A characteristic of the radio observatories participating in RadioNet is that they allow to observe the sky in a large range of frequencies. The previous state-of-the-art has been to use different radio receivers optimized for a specific range of frequencies and to switch receivers whenever it was necessary, which sometimes has been time consuming and required trained staff. It also meant that a large number of equipment had to be developed and maintained. Therefore, RadioNet has launched a Joint Research Project “BRAND EVN” (which stands for Broad Band European VLBI Network). BRAND will be a receiver with an unprecedented bandwidth ranging from 1.5GHZ to 15.5 GHz. This frequency range is an order of magnitude larger than any existing single radio receiver. The advantages are evident: due to the larger bandwidth BRAND will increase the sensitivity of a radio observatory enormously. The effort for maintenance will drop significantly and there will be no time losses when changing frequency ranges.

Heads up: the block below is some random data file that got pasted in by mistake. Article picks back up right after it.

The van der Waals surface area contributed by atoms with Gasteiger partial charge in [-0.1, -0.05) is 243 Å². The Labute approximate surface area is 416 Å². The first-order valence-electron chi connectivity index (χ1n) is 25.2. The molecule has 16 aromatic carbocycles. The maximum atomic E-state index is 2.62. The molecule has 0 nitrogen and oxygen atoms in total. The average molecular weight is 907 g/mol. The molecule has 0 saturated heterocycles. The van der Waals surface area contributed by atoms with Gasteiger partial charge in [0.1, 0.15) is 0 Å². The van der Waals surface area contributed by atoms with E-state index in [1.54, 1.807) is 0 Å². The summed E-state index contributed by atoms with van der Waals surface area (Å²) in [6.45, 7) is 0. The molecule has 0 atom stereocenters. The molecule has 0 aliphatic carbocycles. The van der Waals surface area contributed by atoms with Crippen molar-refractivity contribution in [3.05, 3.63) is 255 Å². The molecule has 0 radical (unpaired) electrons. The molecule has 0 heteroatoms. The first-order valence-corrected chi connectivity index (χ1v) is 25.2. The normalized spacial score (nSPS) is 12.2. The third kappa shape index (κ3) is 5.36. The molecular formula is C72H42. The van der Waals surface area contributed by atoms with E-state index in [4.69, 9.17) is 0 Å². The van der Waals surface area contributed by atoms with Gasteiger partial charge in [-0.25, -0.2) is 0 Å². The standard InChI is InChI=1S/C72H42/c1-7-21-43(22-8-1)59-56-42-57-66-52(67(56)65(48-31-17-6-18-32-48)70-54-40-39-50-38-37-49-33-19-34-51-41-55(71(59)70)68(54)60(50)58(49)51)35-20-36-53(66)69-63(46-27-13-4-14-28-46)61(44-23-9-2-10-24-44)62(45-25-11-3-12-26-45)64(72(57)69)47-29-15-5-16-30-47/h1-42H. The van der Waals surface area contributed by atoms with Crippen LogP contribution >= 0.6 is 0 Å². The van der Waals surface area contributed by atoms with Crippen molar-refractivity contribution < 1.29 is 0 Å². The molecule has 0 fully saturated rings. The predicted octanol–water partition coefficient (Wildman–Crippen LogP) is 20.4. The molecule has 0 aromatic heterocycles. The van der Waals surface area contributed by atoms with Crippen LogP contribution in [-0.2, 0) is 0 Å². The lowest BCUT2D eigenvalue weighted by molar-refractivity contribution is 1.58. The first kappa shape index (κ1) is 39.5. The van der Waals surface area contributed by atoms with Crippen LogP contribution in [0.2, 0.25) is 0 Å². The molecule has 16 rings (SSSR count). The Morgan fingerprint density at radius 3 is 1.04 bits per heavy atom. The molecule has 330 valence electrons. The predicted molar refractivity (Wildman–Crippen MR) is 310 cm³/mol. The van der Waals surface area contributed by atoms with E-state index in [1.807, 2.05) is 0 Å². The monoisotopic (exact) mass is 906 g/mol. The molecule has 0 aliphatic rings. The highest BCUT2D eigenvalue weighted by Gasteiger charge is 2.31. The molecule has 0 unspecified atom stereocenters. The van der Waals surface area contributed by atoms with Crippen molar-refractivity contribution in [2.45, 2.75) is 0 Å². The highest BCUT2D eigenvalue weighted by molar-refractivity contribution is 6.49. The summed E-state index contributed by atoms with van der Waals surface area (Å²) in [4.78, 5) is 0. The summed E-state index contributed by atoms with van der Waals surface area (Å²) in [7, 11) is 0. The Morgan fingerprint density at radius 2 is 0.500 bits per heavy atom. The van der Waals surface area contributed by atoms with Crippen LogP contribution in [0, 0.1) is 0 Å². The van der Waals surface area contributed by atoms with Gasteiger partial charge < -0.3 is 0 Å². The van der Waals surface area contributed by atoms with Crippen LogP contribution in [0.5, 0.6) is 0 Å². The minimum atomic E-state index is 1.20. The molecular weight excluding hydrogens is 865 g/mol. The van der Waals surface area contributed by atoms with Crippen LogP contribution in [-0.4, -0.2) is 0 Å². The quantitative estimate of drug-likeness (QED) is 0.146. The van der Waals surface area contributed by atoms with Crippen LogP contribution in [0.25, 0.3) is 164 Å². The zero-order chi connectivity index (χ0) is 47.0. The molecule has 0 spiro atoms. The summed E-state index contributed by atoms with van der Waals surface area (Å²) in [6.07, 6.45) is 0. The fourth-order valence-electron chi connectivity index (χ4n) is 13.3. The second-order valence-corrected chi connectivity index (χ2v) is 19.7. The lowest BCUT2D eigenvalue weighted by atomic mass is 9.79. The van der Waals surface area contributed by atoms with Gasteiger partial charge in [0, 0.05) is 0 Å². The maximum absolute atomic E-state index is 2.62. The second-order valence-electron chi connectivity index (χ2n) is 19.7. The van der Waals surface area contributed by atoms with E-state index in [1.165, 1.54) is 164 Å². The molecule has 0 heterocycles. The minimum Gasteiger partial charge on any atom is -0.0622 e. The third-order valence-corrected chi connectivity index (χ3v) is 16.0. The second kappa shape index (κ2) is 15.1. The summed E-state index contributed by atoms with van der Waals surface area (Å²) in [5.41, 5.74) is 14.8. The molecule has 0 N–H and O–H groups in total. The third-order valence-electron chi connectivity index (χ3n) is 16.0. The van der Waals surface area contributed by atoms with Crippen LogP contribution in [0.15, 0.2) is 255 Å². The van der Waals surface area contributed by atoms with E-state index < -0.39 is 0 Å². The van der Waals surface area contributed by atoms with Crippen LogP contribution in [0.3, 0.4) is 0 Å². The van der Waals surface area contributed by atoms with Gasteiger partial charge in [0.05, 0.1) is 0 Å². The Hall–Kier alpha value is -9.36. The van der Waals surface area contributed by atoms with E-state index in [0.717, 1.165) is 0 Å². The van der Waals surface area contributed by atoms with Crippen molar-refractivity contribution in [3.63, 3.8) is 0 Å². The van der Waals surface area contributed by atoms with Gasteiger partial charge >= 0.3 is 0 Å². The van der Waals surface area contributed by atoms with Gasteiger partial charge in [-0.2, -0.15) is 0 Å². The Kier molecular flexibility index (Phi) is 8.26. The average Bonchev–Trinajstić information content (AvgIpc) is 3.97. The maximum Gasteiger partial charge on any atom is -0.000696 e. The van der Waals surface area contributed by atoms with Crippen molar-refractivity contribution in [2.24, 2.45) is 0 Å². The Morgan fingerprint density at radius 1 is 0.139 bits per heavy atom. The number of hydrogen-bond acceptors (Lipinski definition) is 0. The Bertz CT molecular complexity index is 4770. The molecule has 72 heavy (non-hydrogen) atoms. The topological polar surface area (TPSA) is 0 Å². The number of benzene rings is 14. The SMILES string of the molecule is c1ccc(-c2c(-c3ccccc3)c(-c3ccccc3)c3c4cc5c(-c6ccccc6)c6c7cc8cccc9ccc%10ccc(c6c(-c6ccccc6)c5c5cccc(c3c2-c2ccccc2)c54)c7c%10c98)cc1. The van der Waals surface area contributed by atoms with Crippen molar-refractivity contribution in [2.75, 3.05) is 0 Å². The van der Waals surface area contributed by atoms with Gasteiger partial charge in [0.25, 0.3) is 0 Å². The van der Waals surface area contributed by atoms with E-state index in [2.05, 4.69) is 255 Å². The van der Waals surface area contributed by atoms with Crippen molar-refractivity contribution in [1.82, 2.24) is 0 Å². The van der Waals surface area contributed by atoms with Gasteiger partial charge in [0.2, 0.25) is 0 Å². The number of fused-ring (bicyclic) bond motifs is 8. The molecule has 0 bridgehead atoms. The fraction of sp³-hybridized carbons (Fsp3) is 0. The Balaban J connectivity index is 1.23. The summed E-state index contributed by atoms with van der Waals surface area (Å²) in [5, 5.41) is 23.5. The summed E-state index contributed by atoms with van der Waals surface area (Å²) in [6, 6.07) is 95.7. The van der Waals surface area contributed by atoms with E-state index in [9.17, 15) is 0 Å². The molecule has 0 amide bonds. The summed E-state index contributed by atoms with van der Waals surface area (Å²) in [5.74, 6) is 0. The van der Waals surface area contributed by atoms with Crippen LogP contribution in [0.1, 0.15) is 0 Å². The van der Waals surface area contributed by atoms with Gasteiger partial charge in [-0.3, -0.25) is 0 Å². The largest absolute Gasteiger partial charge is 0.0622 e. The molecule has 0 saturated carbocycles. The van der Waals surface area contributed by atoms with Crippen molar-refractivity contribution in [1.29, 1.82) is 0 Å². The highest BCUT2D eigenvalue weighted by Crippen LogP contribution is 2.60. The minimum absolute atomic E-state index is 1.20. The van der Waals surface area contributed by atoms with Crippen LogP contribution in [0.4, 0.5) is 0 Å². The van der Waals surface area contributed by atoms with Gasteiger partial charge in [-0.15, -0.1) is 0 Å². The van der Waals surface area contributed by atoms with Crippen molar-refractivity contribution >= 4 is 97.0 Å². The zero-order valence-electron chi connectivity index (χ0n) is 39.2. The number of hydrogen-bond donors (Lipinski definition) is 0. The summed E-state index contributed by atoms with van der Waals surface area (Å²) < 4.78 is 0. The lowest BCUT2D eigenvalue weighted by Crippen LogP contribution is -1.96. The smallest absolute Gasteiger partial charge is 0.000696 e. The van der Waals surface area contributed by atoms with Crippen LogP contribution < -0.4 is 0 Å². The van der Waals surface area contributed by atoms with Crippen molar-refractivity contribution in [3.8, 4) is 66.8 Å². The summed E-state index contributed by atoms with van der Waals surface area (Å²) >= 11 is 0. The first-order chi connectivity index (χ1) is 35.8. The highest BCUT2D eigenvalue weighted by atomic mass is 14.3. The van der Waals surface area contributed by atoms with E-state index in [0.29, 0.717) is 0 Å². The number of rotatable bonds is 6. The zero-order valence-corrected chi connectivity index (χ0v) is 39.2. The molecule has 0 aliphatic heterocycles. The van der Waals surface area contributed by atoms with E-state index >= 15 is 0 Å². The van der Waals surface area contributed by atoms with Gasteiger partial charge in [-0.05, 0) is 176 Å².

The prototype, which is constructed by a consortium under the lead of Walter Alef at the MPIfR, will be first installed and commissioned at the prime focus of the Effelsberg 100m Telescope. To suppress the strongest radio frequency interference (RFI) and to protect the first amplifier stage from saturation, superconducting filters will be designed and manufactured. The entire 14 GHz wide band will be digitized directly and then processed with powerful FPGAs. The firmware will convert the linear polarization to circular, it will digitally suppress RFI features and calibrate the signals. The processed data of up to 128 Gbps will then be either recorded or transmitted via the Internet to a correlator.
Once the BRAND prototype has passed the commissioning tests, the whole EVN shall be equipped with such receivers to offer new scientific possibilities to the users, like simultaneous maps of radio sources over the whole usable band.